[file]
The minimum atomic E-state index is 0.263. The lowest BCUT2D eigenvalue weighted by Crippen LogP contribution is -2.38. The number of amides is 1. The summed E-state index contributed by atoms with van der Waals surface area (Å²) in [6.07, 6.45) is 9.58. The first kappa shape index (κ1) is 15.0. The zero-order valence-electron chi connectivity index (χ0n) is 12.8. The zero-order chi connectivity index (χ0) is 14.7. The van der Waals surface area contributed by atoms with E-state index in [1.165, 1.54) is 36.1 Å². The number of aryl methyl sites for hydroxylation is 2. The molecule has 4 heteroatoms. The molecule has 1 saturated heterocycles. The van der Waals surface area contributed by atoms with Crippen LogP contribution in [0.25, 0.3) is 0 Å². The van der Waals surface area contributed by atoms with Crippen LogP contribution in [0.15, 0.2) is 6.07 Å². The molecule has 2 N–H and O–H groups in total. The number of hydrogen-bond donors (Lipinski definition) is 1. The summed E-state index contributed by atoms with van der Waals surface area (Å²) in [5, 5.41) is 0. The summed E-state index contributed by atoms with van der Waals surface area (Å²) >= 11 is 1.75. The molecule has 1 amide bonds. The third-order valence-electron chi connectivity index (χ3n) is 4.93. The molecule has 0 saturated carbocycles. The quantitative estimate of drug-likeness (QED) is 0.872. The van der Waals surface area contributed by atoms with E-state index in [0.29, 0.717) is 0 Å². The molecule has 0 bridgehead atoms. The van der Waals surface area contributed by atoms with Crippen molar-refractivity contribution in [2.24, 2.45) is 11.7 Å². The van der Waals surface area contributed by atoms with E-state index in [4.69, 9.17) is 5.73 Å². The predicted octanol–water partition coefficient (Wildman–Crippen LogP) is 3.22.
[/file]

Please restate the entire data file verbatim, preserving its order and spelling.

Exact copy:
The minimum atomic E-state index is 0.263. The lowest BCUT2D eigenvalue weighted by Crippen LogP contribution is -2.38. The number of amides is 1. The summed E-state index contributed by atoms with van der Waals surface area (Å²) in [6.07, 6.45) is 9.58. The first kappa shape index (κ1) is 15.0. The zero-order valence-electron chi connectivity index (χ0n) is 12.8. The zero-order chi connectivity index (χ0) is 14.7. The van der Waals surface area contributed by atoms with E-state index in [1.165, 1.54) is 36.1 Å². The number of aryl methyl sites for hydroxylation is 2. The molecule has 4 heteroatoms. The molecule has 1 saturated heterocycles. The van der Waals surface area contributed by atoms with Crippen LogP contribution in [0.25, 0.3) is 0 Å². The van der Waals surface area contributed by atoms with Crippen LogP contribution in [0.15, 0.2) is 6.07 Å². The molecule has 2 N–H and O–H groups in total. The number of hydrogen-bond donors (Lipinski definition) is 1. The summed E-state index contributed by atoms with van der Waals surface area (Å²) in [5, 5.41) is 0. The summed E-state index contributed by atoms with van der Waals surface area (Å²) >= 11 is 1.75. The molecule has 1 amide bonds. The third-order valence-electron chi connectivity index (χ3n) is 4.93. The molecule has 0 saturated carbocycles. The quantitative estimate of drug-likeness (QED) is 0.872. The van der Waals surface area contributed by atoms with E-state index in [0.29, 0.717) is 0 Å². The molecule has 0 bridgehead atoms. The van der Waals surface area contributed by atoms with Crippen molar-refractivity contribution in [2.24, 2.45) is 11.7 Å². The van der Waals surface area contributed by atoms with E-state index in [4.69, 9.17) is 5.73 Å². The predicted octanol–water partition coefficient (Wildman–Crippen LogP) is 3.22.